China’s going greener, even if it means flattening 700 mountains
China’s economic growth may be slowing for the first time in decades, but its air pollution is still going gangbusters. The city air is choked with fine particulates, and experts are projecting 3.6 million global deaths due to air pollution by 2050, many of them in China. The country announced this week it would be investing $56 billion in cleaning that up over the next three years, in part to appease, as Reuters reports, “increasingly prosperous urban residents.”
Henry Paulson, the former Goldman Sachs CEO and treasury secretary who became the face of the 2008 economic collapse, has some advice for this newly struggling China. Paulson says the country’s potential “is stifled by traffic and pollution.” From The New York Times:
By adopting a new approach to urbanization, its leaders can assure more balanced investment, address a major source of debt, achieve a consumption windfall and clean up the country’s environment. Otherwise, China’s economic and environmental problems will worsen, with vast implications for the rest of the world …
A flawed system of municipal finance is driving debt, corruption and dissent, while unsustainable urban planning has yielded polluted cities that are destroying China’s ecosystem. Yet China’s future requires continued urbanization, which, absent a new approach, will only make the problem worse.
Cities can, however, be part of the solution: better urban policies can put China on a healthier path forward, economically and environmentally.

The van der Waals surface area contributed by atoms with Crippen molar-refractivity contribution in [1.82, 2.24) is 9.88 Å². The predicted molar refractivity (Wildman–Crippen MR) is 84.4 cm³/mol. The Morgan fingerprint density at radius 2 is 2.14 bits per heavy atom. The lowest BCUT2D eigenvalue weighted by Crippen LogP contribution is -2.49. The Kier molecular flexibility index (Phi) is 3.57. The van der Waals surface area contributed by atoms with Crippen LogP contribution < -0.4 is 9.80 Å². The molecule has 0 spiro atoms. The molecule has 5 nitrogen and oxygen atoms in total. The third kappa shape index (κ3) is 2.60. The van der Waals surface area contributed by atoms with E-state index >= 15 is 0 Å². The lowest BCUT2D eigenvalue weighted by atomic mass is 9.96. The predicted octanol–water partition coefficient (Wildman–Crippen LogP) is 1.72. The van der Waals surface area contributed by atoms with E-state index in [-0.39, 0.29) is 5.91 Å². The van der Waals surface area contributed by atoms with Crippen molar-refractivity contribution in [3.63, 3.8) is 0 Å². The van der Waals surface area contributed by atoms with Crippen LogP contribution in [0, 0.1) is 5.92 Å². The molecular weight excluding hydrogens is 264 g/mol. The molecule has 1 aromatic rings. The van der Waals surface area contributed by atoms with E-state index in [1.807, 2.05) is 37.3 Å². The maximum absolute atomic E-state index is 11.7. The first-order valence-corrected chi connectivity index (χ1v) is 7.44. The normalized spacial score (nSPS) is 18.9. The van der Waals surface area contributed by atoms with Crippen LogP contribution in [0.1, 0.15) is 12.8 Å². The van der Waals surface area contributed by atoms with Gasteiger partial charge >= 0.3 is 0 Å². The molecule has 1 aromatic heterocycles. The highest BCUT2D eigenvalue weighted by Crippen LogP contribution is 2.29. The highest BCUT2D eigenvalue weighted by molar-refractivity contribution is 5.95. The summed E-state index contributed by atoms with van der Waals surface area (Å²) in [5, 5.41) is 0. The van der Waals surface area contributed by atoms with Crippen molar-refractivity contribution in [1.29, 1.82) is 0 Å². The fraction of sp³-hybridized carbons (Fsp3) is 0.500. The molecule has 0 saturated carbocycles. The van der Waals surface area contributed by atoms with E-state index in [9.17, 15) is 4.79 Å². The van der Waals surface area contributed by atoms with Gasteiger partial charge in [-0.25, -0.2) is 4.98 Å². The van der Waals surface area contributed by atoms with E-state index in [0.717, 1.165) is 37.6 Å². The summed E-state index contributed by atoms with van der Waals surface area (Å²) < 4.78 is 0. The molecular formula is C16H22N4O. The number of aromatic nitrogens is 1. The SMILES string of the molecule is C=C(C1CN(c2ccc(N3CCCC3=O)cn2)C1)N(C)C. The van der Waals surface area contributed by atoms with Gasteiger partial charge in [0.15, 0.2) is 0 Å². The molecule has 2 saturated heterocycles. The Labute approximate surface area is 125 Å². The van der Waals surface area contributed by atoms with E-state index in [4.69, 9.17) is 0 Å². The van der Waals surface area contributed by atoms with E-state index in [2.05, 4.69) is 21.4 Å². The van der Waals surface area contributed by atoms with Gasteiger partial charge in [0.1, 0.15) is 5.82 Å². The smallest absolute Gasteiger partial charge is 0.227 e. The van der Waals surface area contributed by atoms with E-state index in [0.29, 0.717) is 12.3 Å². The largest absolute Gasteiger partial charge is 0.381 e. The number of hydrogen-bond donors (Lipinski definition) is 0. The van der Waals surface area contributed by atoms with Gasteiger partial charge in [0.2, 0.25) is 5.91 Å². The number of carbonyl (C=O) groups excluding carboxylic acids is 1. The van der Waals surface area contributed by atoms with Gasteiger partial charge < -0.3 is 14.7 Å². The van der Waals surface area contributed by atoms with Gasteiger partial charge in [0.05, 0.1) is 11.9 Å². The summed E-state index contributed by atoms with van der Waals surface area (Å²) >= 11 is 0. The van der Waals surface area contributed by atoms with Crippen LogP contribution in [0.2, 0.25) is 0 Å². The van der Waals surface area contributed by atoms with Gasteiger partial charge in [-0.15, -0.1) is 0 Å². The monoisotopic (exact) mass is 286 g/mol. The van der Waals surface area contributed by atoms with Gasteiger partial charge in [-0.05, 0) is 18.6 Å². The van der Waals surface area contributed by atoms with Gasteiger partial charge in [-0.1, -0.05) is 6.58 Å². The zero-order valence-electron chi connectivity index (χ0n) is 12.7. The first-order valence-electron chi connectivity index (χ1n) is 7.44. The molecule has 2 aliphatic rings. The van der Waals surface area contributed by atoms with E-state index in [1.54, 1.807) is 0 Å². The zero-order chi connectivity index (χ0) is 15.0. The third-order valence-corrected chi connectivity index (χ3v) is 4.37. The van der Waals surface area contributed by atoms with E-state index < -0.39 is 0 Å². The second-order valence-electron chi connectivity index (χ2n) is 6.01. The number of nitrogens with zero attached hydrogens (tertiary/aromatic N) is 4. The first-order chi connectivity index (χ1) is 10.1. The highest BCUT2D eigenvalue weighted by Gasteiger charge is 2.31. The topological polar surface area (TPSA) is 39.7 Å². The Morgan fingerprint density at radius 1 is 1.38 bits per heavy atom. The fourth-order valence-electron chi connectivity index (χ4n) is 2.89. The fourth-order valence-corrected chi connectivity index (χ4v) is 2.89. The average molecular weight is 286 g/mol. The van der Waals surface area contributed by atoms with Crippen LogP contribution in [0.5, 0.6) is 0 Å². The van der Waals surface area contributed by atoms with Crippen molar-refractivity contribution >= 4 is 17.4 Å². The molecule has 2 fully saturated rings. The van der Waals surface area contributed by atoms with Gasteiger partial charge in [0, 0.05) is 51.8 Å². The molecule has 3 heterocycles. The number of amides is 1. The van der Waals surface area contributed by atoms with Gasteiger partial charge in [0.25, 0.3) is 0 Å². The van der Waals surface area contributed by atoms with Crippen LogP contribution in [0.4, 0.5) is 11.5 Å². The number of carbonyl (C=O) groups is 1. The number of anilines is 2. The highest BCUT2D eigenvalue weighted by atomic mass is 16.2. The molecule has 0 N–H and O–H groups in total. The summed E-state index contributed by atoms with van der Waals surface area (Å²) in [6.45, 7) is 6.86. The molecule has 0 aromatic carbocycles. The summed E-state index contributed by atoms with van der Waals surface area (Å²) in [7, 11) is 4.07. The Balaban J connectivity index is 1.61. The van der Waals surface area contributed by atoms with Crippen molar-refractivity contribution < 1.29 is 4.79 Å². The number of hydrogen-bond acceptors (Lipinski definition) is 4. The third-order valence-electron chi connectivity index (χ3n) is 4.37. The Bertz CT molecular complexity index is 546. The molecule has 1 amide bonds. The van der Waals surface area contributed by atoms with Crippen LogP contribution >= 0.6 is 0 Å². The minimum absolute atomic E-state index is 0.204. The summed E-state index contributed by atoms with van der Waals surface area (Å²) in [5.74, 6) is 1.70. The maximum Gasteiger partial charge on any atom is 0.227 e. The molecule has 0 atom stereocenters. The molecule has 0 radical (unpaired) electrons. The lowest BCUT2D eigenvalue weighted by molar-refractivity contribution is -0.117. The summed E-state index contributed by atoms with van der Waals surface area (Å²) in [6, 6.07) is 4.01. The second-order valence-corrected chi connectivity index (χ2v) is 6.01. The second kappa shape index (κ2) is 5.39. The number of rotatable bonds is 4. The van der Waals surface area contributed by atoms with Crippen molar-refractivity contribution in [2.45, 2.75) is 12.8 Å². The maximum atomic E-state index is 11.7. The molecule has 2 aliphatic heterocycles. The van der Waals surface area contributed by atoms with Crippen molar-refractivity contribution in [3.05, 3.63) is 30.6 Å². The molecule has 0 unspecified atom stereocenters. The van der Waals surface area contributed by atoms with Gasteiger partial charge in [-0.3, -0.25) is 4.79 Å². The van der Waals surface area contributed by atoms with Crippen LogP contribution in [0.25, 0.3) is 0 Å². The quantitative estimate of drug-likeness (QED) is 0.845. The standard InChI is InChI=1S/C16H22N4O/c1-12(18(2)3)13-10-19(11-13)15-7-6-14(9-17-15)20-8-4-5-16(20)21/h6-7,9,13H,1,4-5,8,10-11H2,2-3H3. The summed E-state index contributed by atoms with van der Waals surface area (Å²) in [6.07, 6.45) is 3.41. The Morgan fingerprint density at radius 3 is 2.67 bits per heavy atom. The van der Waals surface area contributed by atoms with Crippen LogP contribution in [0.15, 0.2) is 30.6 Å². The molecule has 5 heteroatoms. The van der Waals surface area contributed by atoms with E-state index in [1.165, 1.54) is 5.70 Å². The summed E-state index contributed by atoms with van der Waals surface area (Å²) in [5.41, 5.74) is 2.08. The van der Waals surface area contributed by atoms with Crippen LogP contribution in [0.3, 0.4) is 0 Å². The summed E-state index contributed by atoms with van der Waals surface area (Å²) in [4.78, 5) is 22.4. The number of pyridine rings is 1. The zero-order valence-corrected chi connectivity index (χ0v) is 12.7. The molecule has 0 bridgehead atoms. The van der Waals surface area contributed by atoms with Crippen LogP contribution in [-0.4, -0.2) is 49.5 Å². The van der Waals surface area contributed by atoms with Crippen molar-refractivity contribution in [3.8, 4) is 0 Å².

Hey, you know what sounds like a better urban policy to me? Destroying 700 mountains! From The Guardian:
In what is being billed as the largest “mountain-moving project” in Chinese history, one of China’s biggest construction firms will spend £2.2bn to flatten 700 mountains around Lanzhou, allowing development authorities to build a new metropolis on the northwestern city’s far-flung outskirts …
The first stage of the mountain-flattening initiative, which was first reported on Tuesday by the China Economic Weekly magazine, began in late October and will eventually enable a new urban district almost 10 square miles in size to be built.
Yes, of course. This city is so dirty — let’s make it bigger!
Lanzhou, home to 3.6 million people alongside the silty Yellow River, already has major environmental concerns. Last year, the World Health Organisation named it the city with the worst air pollution in China. The city’s main industries include textiles, fertiliser production and metallurgy.
Liu Fuyuan, a former high-level official at the country’s National Development and Reform Commission, told China Economic Weekly that the project was unsuitable because Lanzhou is frequently listed as among China’s most chronically water-scarce municipalities. “The most important thing is to gather people in places where there is water,” he said.
Where once there were 700 mountains and no water, there shall now be this megalopolis. Wait through the ad on this video and you will be graced with the Lanzhou developer’s vision for this future city, from trees to light rail to oil refinery. I’m not sure if I am supposed to excited or so, so scared.
Yeah, I’m gonna go with scared.
Susie Cagle writes and draws news for Grist. She also writes and draws tweets for
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